It is four years to the day that Marhoom Al Haj Abdul Hameed Mohamed Azwer left this world. May God grant him a special place in paradise and make his grave a place of rest and tranquillity.
Azwer’s loquacious participation in every debate in the Sri Lanka parliament, and his trilingual wit, has as yet not been matched by any other member; a record which perhaps will remain for a long time.
Most prominent in Azwer’s speeches in Parliament were his emotional presentation of the case for communal harmony, whenever an opportunity presented itself. In this piece I intend to draw from some of his speeches as recorded in Hansard.
Protesting against a video depiction of the Holy Prophet of Islam, Azwer said “Sir, at the outset, I would like to place on record our revulsion and protest not only of the Muslims but of the entire Parliament against a YouTube video that is in circulation which vilifies, defames and insults our Holy Prophet Mohamed (Sal). I am getting SMSs from the Centre of Islamic Studies urging all brothers of Islam to protest against the US Diplomatic Mission for continuing with the film that was made in the United States… When the Bamiyan Buddha statues in Afghanistan were damaged, Al’ Haj Moulavi Niyas Mohamed and all of us took to the streets in Pettah and other places protesting against that. That is a distinct feature of all religionists, whatever religion one may follow”. (Hansard 05th July 2012 – C:1561-1564).
In a speech related to marine pollution and in response to Douglas Devananda MP, Azwer took the opportunity to say (although not related to the subject), “After all, a Tamil who is born in this country is a Sri Lankan. You may be a Tamil or a Sinhalese. I am a Muslim. But, when we die, Sir, our bodies are not taken to Rameswaram, to Delhi or any other place in Hindu Kush or the Himalayan border. They are buried here. When we die we are buried here. Our bodies are not taken to Riyadh, Jeddah, Kuala Lumpur or Karachi. Normally, Sir, if we are in Colombo, we will be buried in Maligawatta, Kuppiyawatta or Jawatte. These are the three Wattes in Colombo that we will seek refuge at last in this life”. (Hansard 06th March 2012 – C:642-649).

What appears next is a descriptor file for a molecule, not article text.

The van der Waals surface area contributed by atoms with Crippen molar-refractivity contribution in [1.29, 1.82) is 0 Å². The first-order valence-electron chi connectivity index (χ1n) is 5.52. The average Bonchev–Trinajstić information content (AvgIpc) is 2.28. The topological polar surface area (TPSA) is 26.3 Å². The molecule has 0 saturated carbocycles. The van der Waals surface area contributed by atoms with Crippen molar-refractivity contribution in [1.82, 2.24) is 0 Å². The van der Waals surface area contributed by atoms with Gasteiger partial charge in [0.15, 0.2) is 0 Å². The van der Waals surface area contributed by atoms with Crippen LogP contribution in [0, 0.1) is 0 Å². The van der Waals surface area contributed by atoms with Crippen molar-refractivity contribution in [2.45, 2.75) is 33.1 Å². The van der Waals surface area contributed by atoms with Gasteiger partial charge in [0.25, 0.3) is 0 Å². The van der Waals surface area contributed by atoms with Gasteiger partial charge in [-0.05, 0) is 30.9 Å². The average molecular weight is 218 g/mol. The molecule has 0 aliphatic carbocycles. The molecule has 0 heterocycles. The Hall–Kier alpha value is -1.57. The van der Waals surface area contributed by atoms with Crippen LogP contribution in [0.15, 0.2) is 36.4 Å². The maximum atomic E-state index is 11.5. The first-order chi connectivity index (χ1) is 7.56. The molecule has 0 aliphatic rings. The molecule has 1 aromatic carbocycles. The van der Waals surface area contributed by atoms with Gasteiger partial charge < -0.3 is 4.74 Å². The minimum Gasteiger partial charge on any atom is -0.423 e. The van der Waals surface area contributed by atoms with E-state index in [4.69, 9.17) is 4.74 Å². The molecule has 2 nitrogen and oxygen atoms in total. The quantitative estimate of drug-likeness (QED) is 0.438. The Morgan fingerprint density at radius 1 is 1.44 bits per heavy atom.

It is ironical that none of the Wattes stated by Azwer in his speech are available for COVID victims.
On a motion to grant a higher position to the Quazi Court system, Azwer said inter alia, “the atmosphere of tolerance and co-existence that prevails in Sri Lanka is symbolised by the Quazi Court System that was established in the 1930s. The Quazi Court System has helped to preserve in Sri Lanka, the religious laws and customs of the Muslims; which had been protected and applied by the Sinhalese Kings and even Dutch and British rulers, after they took control of certain parts of Sri Lanka in the 18th, 19th and 20th Centuries.” Hansard 09th March 2012 – C:973-980).
On another occasion Azwer said, “Mr. Presiding Member, before I commence my speech, permit me to lodge our strongest protest in this House about the bomb blast at the Sacred Mahabodhi Temple in Bodh Gaya in Bihar State. Sir, His Excellency the President, while opening a mosque at Seenawatte, Dharga Town, last Sunday stated that his government had always acted to ensure religious co-existence with firm determination and a clear commitment to national unity”. (Hansard 09th July 2013 – C:160-163).
That was Azwer, who used every opportunity in the Sri Lankan Parliament to emphasise the importance of living together as a people of one nation, though professing a diversity of faiths.
It is also well known that Palestinian issues were very close to Azwer’s heart, and on the day he was admitted to hospital, three days before his demise, he insisted that he wanted to go and address a meeting supporting the Palestinian cause; and the Palestinian Ambassador Dr. Zuhair M.H.Zaid insisted with strong emotions, that he wanted to be one of the pall-bearers and carried Azwer’s coffin all the way to the burial.
If Azwer was alive today, I am certain that he would have been in the forefront against Israeli aggression of the Palestinians in Gaza and the West Bank.
Dr M. HARIS Z DEEN